2.    Consumer Brochures. The GPLI has two consumer brochures on this topic. Go to “Resources” followed by “Order Printed Materials”.
=====a.    Myopia Management”. Authored by myopia research ==========icon and GPLI Advisory Board member, Dr. Jeff ==========Walline, this is an excellent resource for patients ==========desiring to learn about the applications of ==========orthokeratology, peripheral plus power soft lenses, ==========and low dose atropine in the slowing of myopia ==========progression.
=====b.    See with Your Contact Lenses Even When You are Not ==========Wearing Them”. This describes the benefits of ==========orthokeratology in slowing myopia and also allowing ==========for visual freedom during the day.



The GPLI maintains a database of U.S. eye care professionals who prescribe and fit GP lenses. This list is used daily by personnel visiting our consumer education website: Driven by zip codes, patients can obtain a list of GP Specialists (up to 25 listings) within a 100 mile radius of their zip code.

Do you need to refer a patient? Utilizing the new zip code where your patient is relocating or visiting, find a specialist to refer them.

Join 2,791 GP Specialists that are already listed in our database throughout the United States. You need to specialize in 4 of the 5 areas of expertise to enhance your listing. They are:

General GP Contact Lenses
Bifocal/Multifocal Contact Lenses
Contact Lenses for Irregular Corneas
Corneal Reshaping / Orthokeratology
Scleral Lens Designs

CLICK HERE to go to the page for input.


2021 GPLI Monthly Webinar Series

May 18, 2021

Management of the Scleral Lens Ocular Surface Disease Patient Beyond the Fit

Presented by
Karen G. Carrasquillo OD, PhD, FAAO, FSLS, FBCLA
8:00 PM Central


June 15: Heidi Miller OD, FAAO, FSLS:
Pediatric Specialty Contact Lens Applications

July 20: Jeff Walline OD, PhD, FAAO: 
Myopia Management Update

July 27: STUDENT WEBINAR: Dawn Lam, MS, OD, FAAO and Erin Rueff, OD, PhD, FAAO
Troubleshooting Corneal GP Lenses

August 17: Stephanie L. Woo OD, FAAO, FSLS:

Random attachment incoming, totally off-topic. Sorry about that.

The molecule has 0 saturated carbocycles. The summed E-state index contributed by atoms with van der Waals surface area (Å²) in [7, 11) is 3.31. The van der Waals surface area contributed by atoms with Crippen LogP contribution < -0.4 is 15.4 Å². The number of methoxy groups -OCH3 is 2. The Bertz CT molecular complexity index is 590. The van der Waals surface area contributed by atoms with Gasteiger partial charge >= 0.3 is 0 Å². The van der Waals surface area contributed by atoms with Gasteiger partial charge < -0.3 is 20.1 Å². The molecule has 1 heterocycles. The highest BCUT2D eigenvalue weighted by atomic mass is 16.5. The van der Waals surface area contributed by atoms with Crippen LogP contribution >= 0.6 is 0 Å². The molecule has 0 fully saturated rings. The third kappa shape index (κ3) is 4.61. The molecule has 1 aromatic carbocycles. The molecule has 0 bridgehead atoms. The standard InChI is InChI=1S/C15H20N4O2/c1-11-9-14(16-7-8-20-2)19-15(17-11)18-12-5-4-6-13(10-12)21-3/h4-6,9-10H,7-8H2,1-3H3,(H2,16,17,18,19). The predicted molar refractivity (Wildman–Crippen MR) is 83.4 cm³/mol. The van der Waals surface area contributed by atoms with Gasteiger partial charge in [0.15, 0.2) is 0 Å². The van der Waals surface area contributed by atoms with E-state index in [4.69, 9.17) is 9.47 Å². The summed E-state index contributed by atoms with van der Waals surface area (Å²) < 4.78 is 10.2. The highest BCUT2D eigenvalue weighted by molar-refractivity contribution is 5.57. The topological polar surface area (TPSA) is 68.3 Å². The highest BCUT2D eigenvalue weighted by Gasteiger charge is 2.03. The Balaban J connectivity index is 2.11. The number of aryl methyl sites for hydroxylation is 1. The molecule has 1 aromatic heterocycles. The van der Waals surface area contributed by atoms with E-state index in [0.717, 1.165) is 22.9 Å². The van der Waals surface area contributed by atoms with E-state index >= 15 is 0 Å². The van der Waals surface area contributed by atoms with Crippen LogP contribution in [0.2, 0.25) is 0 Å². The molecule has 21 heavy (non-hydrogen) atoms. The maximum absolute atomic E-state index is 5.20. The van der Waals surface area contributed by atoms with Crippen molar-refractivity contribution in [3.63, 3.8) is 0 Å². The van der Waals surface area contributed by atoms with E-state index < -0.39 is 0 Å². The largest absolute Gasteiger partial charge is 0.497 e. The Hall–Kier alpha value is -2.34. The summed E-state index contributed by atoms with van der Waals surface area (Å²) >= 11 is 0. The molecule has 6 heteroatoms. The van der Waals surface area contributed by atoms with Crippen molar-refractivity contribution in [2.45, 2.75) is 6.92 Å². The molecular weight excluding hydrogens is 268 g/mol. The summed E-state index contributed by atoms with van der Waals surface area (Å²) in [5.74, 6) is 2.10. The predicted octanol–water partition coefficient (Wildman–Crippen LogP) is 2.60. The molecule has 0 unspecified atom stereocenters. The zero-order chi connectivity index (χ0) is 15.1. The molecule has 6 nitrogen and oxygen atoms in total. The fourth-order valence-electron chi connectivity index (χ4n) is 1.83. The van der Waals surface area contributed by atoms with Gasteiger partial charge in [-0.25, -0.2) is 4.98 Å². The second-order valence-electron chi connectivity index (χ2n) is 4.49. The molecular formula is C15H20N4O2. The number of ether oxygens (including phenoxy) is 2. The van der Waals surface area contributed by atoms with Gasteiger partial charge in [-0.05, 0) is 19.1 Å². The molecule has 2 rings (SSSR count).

Contact Lens Management of Keratoconus

September 21: Renee Reeder OD, FAAO, FSLS: Custom Soft Lens Update for Healthy and Irregular Cornea Patients

October 19: Jason Jedlicka OD, FAAO, FSLS:
Software Applications for Specialty Lens Designs

November 16: Greg DeNaeyer OD, FAAO, FSLS: Beyond the Basics: Advanced scleral lens design

December 21: Maria K. Walker OD, MS, FAAO, FSLS: GP Material Update


Orders shipped to the USA only - 200 of each complimentary including shipping

1)   GP Lens Management Guide (download only)

2)   Fluorescein Pattern Identification Card

3)   Correcting Presbyopia Tips Card

4)   Contact Lens Clinical Pocket Guide

5)   In-Office Disinfection of Multi-Patient Use Diagnostic Contact Lenses

6)   See with Your Contacts Even When You’re Not Wearing Them (Orthokeratology Patient Brochure which can be downloaded as well)

7)   Look as Young as You Feel (Multifocal Patient Brochure which can be downloaded as well)

8)   Scleral Lenses are Big News (Scleral Consumer Brochure which can be downloaded as well)

9)   Caring for Your GP Lenses (Care and Handling Patient Brochure which can be downloaded as well)

10)   Myopia Management (Myopia Patient Brochure for which the references can be downloaded from this site)

11)  Reading Verification Card (features both passages on one size of varying acuity and different types of print – newspaper, etc. – on the other side)

12) Scleral Lens Care Tips, Application and Removal Card

Edward S. Bennett, OD, MSEd, FAAO, FSLS
Professor Emeritus, University of Missouri St Louis College of Optometry
President and Executive Director

The Gas Permeable Lens Institute is dedicated to providing eyecare professionals with unbiased educational and practice-building resources highlighting GP and custom manufactured soft contact lenses.